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Wilkes-Barre Native Kovalski to Run For Charity, Recovery

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  • Written By: Allied Services Integrated Health
Wilkes-Barre Native Kovalski to Run For Charity, Recovery

REPOSTED FROM CITIZENS VOICE. By staff writer Stephanie Panny.

Ask Danny Kovalski why he runs and he will tell you it is cathartic. It’s a time to reflect on all aspects of his life. To think about what he’s been through. To think about how thankful he is to be here.

“It’s an opportunity to think about everything that has happened, the reason why I’m running, and it’ll push me to the end,” Kovalski said.

Running didn’t always serve that purpose for him. It does now. This weekend he will participate in the second David Goggins 4x4x48 Challenge, where he will run (or walk) 4 miles every 4 hours for a total of 48 hours as part of a fundraiser to benefit the Allied Services Foundation.

“I’m definitely nervous, and definitely going to experience pain,” Kovalski said. “But pain is good. I’m running for not only me, but everybody that is unable to do these types of activities.”

Kovalski knows he’s one of the lucky ones. There’s a calm in the 33-year-old Wilkes-Barre native’s voice as he conveys the story about the day more than five years ago that changed his life.

It was Nov. 28, 2015. He and his pregnant wife Maggie and her mother had just just started out a run on Old River Road in Wilkes-Barre when a truck slammed into them from behind. His mother-in-law was injured and Maggie escaped unharmed.

It was far worse for Kovalski. He suffered a traumatic brain injury that required immediate surgery, numerous internal injuries, a damaged vertebrae, severe road rash over most of his body and a torn ACL.

He spent 10 days in the intensive care unit and a month at the John Heinz Institute of Rehabilitation Medicine in Wilkes-Barre, where he learned to walk, talk, read and write again. The road back was long and arduous.

Admittedly, he still struggles with some aspects of daily life most people might take for granted. Aches and pains. Finding the right words to explain feelings. Bouts of severe vertigo brought on by foods or simply playing with his children.

Kovalski, who now resides in Collegeville with his wife and four young daughters, eventually built himself back up to running. Initially, he used a walker to go very small distances and slowly worked himself back up to running between one to three miles, though on an infrequent basis.

Over the course of the past year, he said he’s become “more consistent” with his running and exercise, and has worked himself back up to running two to five miles in the morning. This weekend, the Crestwood graduate will continue on his path to recovery as he plans to run each four-mile leg on the same route he was running at the time of his accident.

“(It’s) extremely impactful,” Kovalski said. “Every time I go by the scene I’m reminded of the accident and how fortunate I am.”

He already has his route, measured at about 4.25 miles and paced at about 45 minutes, mapped out. Kovalski plans to start in South Wilkes-Barre, running first on Pierce Street, crossing the levee onto Market Street, going over the Market Street Bridge and ending where he started.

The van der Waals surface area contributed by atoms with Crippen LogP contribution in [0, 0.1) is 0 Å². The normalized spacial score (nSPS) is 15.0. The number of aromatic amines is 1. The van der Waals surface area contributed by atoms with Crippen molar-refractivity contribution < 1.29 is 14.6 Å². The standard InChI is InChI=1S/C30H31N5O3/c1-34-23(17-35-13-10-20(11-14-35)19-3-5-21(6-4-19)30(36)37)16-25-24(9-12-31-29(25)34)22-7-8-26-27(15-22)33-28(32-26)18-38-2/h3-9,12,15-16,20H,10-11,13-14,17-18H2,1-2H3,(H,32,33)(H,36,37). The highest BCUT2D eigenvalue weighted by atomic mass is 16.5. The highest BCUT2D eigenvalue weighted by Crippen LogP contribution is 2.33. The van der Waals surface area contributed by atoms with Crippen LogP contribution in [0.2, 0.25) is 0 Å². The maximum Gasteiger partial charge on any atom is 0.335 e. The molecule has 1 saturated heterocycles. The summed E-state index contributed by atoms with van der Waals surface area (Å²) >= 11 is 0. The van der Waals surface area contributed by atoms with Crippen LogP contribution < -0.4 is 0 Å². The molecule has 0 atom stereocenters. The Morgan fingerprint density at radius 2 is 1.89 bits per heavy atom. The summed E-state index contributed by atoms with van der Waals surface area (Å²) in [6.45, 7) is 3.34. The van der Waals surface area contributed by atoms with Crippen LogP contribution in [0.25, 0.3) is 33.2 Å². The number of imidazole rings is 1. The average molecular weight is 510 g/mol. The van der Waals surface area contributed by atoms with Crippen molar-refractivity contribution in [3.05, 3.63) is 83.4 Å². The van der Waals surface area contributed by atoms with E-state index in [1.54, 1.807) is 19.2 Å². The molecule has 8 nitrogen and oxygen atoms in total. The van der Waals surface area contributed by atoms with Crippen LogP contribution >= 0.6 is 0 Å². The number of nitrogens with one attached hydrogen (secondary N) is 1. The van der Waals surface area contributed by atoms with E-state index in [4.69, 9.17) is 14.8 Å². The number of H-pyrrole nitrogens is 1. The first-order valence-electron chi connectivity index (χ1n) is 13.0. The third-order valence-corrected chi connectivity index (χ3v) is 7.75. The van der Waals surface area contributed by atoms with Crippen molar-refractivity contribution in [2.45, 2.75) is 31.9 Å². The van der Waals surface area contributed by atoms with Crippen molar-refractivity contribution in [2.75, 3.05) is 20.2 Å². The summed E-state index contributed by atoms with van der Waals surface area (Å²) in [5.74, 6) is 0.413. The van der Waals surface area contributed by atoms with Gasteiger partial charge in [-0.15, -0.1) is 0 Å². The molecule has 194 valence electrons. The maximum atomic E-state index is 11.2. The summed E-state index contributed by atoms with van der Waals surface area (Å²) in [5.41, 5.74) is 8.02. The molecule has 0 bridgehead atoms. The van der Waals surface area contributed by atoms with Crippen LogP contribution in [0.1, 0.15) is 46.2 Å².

The challenge can be completed from anywhere, and all runners have to do to participate is start when Goggins starts Friday at 5 p.m. and submit their story to him on his website after the last leg is completed. For the last four years Kovalski has followed Goggins, a former U.S. Navy SEAL who is an endurance athlete and motivational speaker.

Although he lives outside of the area now, Kovalski feels it is important to complete the challenge in his native Wilkes-Barre.

“I chose to do the event because I believe you can always push yourself further than you think,” said Kovalski, a mortgage loan officer for CrossCountry Mortgage. “I have never trained for long-distance running or pushed myself to these limits before, so I felt this would be a perfect opportunity to do that.”

With his run, Kovalski is also raising money for Ryan’s Run Foundation, which directly funds Allied Services Integrated Health System in NEPA — one of the area’s largest nonprofits that provides rehabilitation help to people with disabilities and chronic conditions. As of early Friday, Kovalski has raised more than $5,100. His goal was $2,000.

“I go every day thinking about what happened,” Kovalski said. “Though I have a memory loss for a period of time, it’s been shared with me by many people and reading about it continuously, and looking at photos, I always find myself to think about it whether I am running in Collegeville, Philadelphia, or New Jersey, I think about the impact it has had on family and friends and how grateful I am for everything they have gone through and helped me get through.

“I will always feel forever in debt to want to give back. I don’t know if I can repay for everything that has been done to help me.”

Kovalski planned his entire sleeping and stretching schedule, and has friends and family who will run with him at certain stretches of the event. While he has been eating clean for the event, having chicken and broccoli for both lunch and dinner the entire preceding week, Kovalski said he plans to sneak in a “good” piece of pizza at the first opportunity.

He just doesn’t know if the slice will be from Jerry’s or Angelo’s. Just before Kovalski begins his first leg of the event, he knows he will be filled with adrenaline.

“It’s going to be a huge moment of victory for me,” Kovalski said, “being able to run and raise awareness of a great organization that has not only helped me personally, (but also) so many others that go through many battles.

“When I come to Sunday evening, finishing the 48 hours (and) 48 miles, it’s going to be an amazing accomplishment.”